Vulture's podcast about jokes goes extremely deep on a particular gag in a comedian's oeuvre, dissecting and talking about how one gag in particular started out life, how it got kicked into shape, and how it was delivered. It's usually American in its focus, but Jamie Demetriou was on recently to talk about the pizza dinner scene from Stath Lets Flats, and riddle out exactly why it's so, so good. What you learn is that Demetriou's level of attention to detail is absolutely ridiculous, and the extra insight into Stath, Sophie and the rest of the gang's deeply unusual way of interacting with the world is fascinating.
No subject is off-limits to Tolly, Milena and Audrey, from relationships to friendship break-ups, and situationships to the ups and downs of everyday life. They’re brutally, unflinchingly honest, and episodes bounce between the three hosts' chatting, featured guests and listeners’ pleas for advice.
Conan O'Brien Needs a Friend
There are a lot of comedy chat podcasts out there. It's the reflex format now: take a mildly famous all-purpose host, possibly two, add a contrived mechanic and rope in one of the 25 people who go on every single podcast available in a slightly tedious carousel. At its best, though, the comedy chat podcast is the most deeply lovable podcast there is, and Conan O'Brien Needs a Friend is the comedy chat podcast at its best. O'Brien may have made his name top of the American late night chat game, but the longer interviews he and his assistant Sona Movsesian have room to do here show that he's both a funny interviewer and a genuinely good interviewer. They've got the kind of clout which gets the big, big guests too: Bruce Springsteen, Tom Hanks, Jeff Goldblum, Michelle Obama (twice) and loads more besides are in the back catalogue.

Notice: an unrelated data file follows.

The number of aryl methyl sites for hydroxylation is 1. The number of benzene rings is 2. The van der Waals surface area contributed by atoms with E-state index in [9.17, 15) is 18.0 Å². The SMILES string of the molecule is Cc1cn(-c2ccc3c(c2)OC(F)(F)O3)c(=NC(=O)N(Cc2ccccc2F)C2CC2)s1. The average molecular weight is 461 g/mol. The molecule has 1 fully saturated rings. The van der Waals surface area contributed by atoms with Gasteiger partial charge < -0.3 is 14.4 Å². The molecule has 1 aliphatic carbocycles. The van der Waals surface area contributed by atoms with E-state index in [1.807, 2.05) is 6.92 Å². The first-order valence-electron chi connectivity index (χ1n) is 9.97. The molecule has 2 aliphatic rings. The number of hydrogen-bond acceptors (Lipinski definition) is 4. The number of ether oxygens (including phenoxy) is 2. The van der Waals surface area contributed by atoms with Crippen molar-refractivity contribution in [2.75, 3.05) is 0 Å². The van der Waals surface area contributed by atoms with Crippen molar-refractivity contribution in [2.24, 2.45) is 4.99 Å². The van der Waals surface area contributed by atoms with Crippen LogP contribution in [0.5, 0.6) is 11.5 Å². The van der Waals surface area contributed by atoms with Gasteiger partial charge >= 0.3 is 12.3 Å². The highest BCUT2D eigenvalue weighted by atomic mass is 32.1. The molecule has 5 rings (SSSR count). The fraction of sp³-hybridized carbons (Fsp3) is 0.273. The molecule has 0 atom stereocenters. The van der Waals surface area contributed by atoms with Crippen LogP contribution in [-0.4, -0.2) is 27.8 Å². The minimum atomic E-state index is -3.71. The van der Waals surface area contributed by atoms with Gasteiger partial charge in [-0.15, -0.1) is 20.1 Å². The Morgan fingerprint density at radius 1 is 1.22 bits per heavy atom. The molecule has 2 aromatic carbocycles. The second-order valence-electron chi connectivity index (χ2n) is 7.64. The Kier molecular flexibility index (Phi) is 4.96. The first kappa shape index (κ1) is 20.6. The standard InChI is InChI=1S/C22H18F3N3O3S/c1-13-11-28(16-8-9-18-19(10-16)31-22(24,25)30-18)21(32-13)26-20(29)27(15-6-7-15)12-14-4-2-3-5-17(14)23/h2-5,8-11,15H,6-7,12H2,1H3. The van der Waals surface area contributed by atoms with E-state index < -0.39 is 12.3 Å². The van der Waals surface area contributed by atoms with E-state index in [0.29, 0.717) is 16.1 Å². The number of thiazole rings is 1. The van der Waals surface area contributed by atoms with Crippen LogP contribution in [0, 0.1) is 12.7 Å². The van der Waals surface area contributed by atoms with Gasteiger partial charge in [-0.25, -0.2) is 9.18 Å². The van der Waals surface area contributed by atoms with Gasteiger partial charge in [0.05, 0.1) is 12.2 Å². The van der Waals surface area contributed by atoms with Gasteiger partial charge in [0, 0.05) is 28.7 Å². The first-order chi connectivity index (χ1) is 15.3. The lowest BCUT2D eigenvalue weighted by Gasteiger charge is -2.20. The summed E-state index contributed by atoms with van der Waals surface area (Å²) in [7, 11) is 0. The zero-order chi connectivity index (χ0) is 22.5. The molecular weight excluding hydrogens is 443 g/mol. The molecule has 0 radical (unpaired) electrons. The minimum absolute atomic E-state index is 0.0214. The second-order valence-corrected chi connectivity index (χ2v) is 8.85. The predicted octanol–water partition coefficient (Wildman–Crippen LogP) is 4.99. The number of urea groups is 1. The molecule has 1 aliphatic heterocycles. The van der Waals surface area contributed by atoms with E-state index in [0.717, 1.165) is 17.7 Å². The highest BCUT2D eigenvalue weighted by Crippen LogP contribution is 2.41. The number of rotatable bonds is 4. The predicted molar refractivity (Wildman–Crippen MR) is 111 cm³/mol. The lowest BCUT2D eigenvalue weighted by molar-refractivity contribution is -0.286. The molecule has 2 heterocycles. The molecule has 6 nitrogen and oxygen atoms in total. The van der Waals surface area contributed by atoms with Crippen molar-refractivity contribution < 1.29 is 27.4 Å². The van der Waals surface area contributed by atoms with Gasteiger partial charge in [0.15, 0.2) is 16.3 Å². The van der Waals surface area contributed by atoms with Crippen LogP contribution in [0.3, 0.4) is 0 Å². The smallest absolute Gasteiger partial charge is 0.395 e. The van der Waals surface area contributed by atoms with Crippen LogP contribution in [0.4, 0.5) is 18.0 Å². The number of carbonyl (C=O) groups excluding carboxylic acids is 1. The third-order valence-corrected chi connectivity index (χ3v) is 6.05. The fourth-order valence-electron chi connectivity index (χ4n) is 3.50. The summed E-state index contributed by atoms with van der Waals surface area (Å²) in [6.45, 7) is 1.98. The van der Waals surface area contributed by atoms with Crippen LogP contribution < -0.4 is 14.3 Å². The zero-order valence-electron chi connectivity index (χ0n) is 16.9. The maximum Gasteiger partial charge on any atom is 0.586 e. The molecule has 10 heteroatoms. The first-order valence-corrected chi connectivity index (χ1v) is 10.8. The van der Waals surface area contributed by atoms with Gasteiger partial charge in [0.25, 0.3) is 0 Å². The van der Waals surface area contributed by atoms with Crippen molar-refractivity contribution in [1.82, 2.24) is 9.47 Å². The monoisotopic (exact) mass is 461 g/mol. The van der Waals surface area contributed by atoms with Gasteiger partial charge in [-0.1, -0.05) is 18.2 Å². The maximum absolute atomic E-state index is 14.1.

"When we started doing Tailenders," co-host Felix White told us earlier this year, "I was genuinely under the impression that this was going to be a cricket podcast. Then when we started doing it, the bits that I assumed were not in the show were the show."
So don't worry if you're completely unmoved by the sight of stumps cartwheeling across lush green village pitches, the sound of leather on willow, etc. The cricket content probably tops out at about 35 to 40 percent of the whole thing. The rest is the kind of knockabout nonsense that fellow host Greg James has made his forté on the Radio 1 breakfast show: daft games courtesy of friend of the show, roll-up shoe salesman and distant relative of Indian great Sachin Tendulkar, Matt Horan; actual insight from England bowler, legit legend and shredder aficionado James Anderson; and a really warm and inclusive vibe which makes it essential listening no matter how agnostic you are about cricket itself.